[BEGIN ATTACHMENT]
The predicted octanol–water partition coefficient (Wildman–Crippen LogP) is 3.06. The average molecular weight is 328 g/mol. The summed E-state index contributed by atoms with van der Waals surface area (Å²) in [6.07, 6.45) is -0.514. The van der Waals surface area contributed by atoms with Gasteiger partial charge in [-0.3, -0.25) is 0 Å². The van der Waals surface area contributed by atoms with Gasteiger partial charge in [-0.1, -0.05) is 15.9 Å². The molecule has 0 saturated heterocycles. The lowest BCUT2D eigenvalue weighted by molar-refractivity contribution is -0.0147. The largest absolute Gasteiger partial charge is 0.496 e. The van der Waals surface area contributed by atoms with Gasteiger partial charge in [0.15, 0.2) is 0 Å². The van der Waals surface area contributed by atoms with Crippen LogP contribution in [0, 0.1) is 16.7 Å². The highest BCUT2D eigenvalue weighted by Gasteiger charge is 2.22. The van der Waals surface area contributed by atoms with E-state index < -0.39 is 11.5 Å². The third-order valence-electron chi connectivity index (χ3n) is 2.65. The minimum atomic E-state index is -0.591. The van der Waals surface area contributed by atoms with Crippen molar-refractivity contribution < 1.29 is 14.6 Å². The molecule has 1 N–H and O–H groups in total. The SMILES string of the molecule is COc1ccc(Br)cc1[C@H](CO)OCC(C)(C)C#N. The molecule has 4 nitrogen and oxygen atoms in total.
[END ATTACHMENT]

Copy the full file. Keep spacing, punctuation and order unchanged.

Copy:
The predicted octanol–water partition coefficient (Wildman–Crippen LogP) is 3.06. The average molecular weight is 328 g/mol. The summed E-state index contributed by atoms with van der Waals surface area (Å²) in [6.07, 6.45) is -0.514. The van der Waals surface area contributed by atoms with Gasteiger partial charge in [-0.3, -0.25) is 0 Å². The van der Waals surface area contributed by atoms with Gasteiger partial charge in [-0.1, -0.05) is 15.9 Å². The molecule has 0 saturated heterocycles. The lowest BCUT2D eigenvalue weighted by molar-refractivity contribution is -0.0147. The largest absolute Gasteiger partial charge is 0.496 e. The van der Waals surface area contributed by atoms with Gasteiger partial charge in [0.15, 0.2) is 0 Å². The van der Waals surface area contributed by atoms with Crippen LogP contribution in [0, 0.1) is 16.7 Å². The highest BCUT2D eigenvalue weighted by Gasteiger charge is 2.22. The van der Waals surface area contributed by atoms with E-state index < -0.39 is 11.5 Å². The third-order valence-electron chi connectivity index (χ3n) is 2.65. The minimum atomic E-state index is -0.591. The van der Waals surface area contributed by atoms with Crippen molar-refractivity contribution < 1.29 is 14.6 Å². The molecule has 1 N–H and O–H groups in total. The SMILES string of the molecule is COc1ccc(Br)cc1[C@H](CO)OCC(C)(C)C#N. The molecule has 4 nitrogen and oxygen atoms in total.